We’ve been babysitting our granddaughter Madeline this summer, while her mother and father work. Her other grandparents attend a conservative Baptist church and have made some effort to bring Madeline around to their way of thinking, so I’ve taught Madeline to say, “That’s crazy talk,” anytime her other grandparents talk to her about religion. But it doesn’t seem to be working, because the other church gives her candy, which is unfair. I mean, what kid can resist that? I’d become a Jehovah’s Witness if they passed out Tootsie Rolls. Fortunately, Madeline spends the night at our house a couple times a month and we read her bedtime stories about Eugene Debs and Rosa Parks in an effort to properly educate her.
Like all grandfathers, I think my granddaughter is exceptionally bright. But in other ways, she’s still a 5 year-old girl, prone to the same characteristics of all young children. She was with us the other day and wanted to go swimming at Mike and Rita Goss’s house, but we couldn’t take her and she cried and flung herself around the room and collapsed on the floor in a crumpled, soggy heap. It reminded me of myself last week when I wanted pizza for supper and Joan made me eat spinach and asparagus instead.
We’ve been thinking about the traits and characteristics of grown-up people. We defined a grown-up as someone who is consciously aware of their feelings and takes responsibility for their decisions and actions. Let’s add to our list by saying grown-up people exhibit control of their emotions. They are able to govern their responses, acting thoughtfully and appropriately even in, perhaps especially in, moments of resentment and anger.
I’ve been thinking about anger this week. Some weeks I think about joy and beauty and goodness, but this week I’ve been thinking about anger. When I was young, I was taught that anger was wrong, that it was destructive, and the ruination of many a good person. I was taught to be calm, to quickly forgive, to never bear a grudge. This was easy to do, because nothing grievously wrong had ever been done to me. I was a white male in a culture that prized both whites and males. I came from a middle class family in a culture that valued the middle class. I was Christian in a nation often referred to as a Christian nation. So when I was advised by my parents and my pastors and my teachers not to be angry, it was easy to take their advice, since I had nothing to be angry about. And because life was wonderful and fair and blessed for me, I assumed it was that way for everyone. I wondered how anyone could be angry, and when I would meet an angry person, I would think to myself, “What do they have to be angry about?”
I was down at the farm this past Wednesday evening and drove through the country to a little town for supper. The town has a population of 728, all of them white according the United States Census Bureau. Not one black, not one Hispanic, not one Asian. Five townsmen were seated in the bar complaining about black people, blaming their problems on the Black Lives Matter movement. I wondered if they even know any black people. I almost asked them that, but since there were five of them and only one of me, I decided to practice Quaker silence. But the young waiter, who looked like he’d been baling hay all summer, was having none of it. The more they talked, the angrier he became. Finally, he said, “I don’t want to hear that nonsense. Knock it off or leave.” Much to my surprise, they knocked it off and changed the subject. Both the men and the waiter were angry, but the men used their anger for ill, and the waiter used his anger for good.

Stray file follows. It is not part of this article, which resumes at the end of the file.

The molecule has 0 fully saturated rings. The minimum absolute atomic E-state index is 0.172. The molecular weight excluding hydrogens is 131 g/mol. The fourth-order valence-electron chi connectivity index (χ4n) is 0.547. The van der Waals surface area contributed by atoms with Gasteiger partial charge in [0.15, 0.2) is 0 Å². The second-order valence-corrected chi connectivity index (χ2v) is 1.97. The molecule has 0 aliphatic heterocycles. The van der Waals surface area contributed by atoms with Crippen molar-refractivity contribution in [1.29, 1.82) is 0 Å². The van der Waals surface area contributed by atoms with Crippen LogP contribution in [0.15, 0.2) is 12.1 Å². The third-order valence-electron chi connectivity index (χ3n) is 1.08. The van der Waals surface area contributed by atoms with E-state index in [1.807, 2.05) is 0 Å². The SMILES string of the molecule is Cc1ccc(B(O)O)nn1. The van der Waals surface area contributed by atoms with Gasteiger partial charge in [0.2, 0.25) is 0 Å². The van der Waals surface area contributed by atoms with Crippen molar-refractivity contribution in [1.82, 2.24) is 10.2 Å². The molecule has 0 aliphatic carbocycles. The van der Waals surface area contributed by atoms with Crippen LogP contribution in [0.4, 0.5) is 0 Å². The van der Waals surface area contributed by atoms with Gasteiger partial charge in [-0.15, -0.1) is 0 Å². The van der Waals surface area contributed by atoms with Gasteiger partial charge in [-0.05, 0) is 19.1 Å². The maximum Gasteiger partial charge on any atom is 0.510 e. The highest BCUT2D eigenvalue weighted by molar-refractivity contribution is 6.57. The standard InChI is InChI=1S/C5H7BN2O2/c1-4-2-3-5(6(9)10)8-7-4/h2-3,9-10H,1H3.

Lyman Abbott, the pastor of the Congregational Church in Terre Haute during the Civil War, once said, “Do not teach your children never to be angry; teach them how to be angry.” A good measure of our morality is what makes us angry. If we’re angry because our sense of privilege and entitlement has been violated, that’s a good indication our anger is inappropriate, harmful, and even hateful. But if we’re angry because someone at the bottom of the ladder has been kicked down even lower, that means we still have a conscience, that our sense of morality has not been corrupted and corroded by privilege. Indeed, sometimes being angry is the holiest emotion we can have.
Grown-up people know how to be angry. They know which situations and circumstances merit their anger, and which do not. They use anger to further the cause of justice. Jesus did this. When the moneychangers had taken over the one area of the Temple reserved for Gentiles, the one court set aside for the outsiders, he took whip in hand and drove them out. That is anger in the cause of justice. When people gather in cities and towns across America to decry the abuse of Black people, that is anger in the cause of justice. When a black man is assaulted at Lake Monroe and the county prosecutor receives over 30,000 emails and 10,000 phone calls demanding action, that is anger in the cause of justice.
Do not teach your children never to be angry. Teach them how to be angry.
When Joan and I married, her mother told us never to go to bed mad. Maybe someone gave you that advice too. But I like Phyllis Diller’s advice, who said, “Never go to bed mad. Stay up and fight.”
When the sun of justice has set and the day has darkened and we are weary, we nevertheless need to stay up and fight.
Friends, what will you stay up and fight for this week?